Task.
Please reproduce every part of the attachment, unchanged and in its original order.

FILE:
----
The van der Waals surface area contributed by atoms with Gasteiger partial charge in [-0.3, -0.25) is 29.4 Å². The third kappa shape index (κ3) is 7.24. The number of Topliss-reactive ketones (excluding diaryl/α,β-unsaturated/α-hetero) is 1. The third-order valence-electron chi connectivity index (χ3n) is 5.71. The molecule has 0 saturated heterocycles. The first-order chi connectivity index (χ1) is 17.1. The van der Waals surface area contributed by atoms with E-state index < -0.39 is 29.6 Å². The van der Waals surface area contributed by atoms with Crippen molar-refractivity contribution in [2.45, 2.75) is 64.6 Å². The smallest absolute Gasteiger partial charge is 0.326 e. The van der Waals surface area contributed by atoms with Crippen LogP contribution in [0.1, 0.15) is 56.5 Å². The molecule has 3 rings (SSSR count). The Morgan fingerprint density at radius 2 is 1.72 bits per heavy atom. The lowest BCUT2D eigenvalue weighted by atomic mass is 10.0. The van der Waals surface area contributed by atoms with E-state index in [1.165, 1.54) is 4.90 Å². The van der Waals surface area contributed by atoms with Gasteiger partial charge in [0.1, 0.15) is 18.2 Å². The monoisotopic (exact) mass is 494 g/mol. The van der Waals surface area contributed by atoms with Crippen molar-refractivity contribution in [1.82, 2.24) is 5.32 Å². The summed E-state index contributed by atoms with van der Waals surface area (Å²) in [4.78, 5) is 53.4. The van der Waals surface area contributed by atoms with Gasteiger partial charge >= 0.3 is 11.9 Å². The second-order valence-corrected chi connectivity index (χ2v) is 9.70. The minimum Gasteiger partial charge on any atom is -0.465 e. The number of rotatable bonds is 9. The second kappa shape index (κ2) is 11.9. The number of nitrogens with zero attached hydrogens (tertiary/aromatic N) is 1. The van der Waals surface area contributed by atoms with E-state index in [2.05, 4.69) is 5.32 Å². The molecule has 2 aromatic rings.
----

The van der Waals surface area contributed by atoms with Gasteiger partial charge in [-0.3, -0.25) is 29.4 Å². The third kappa shape index (κ3) is 7.24. The number of Topliss-reactive ketones (excluding diaryl/α,β-unsaturated/α-hetero) is 1. The third-order valence-electron chi connectivity index (χ3n) is 5.71. The molecule has 0 saturated heterocycles. The first-order chi connectivity index (χ1) is 17.1. The van der Waals surface area contributed by atoms with E-state index < -0.39 is 29.6 Å². The van der Waals surface area contributed by atoms with Crippen molar-refractivity contribution in [2.45, 2.75) is 64.6 Å². The smallest absolute Gasteiger partial charge is 0.326 e. The van der Waals surface area contributed by atoms with Crippen LogP contribution in [0.1, 0.15) is 56.5 Å². The molecule has 3 rings (SSSR count). The Morgan fingerprint density at radius 2 is 1.72 bits per heavy atom. The lowest BCUT2D eigenvalue weighted by atomic mass is 10.0. The van der Waals surface area contributed by atoms with E-state index in [1.165, 1.54) is 4.90 Å². The van der Waals surface area contributed by atoms with Gasteiger partial charge in [0.1, 0.15) is 18.2 Å². The monoisotopic (exact) mass is 494 g/mol. The van der Waals surface area contributed by atoms with Crippen molar-refractivity contribution in [1.82, 2.24) is 5.32 Å². The summed E-state index contributed by atoms with van der Waals surface area (Å²) in [4.78, 5) is 53.4. The van der Waals surface area contributed by atoms with Gasteiger partial charge >= 0.3 is 11.9 Å². The second-order valence-corrected chi connectivity index (χ2v) is 9.70. The minimum Gasteiger partial charge on any atom is -0.465 e. The number of rotatable bonds is 9. The second kappa shape index (κ2) is 11.9. The number of nitrogens with zero attached hydrogens (tertiary/aromatic N) is 1. The van der Waals surface area contributed by atoms with E-state index in [2.05, 4.69) is 5.32 Å². The molecule has 2 aromatic rings.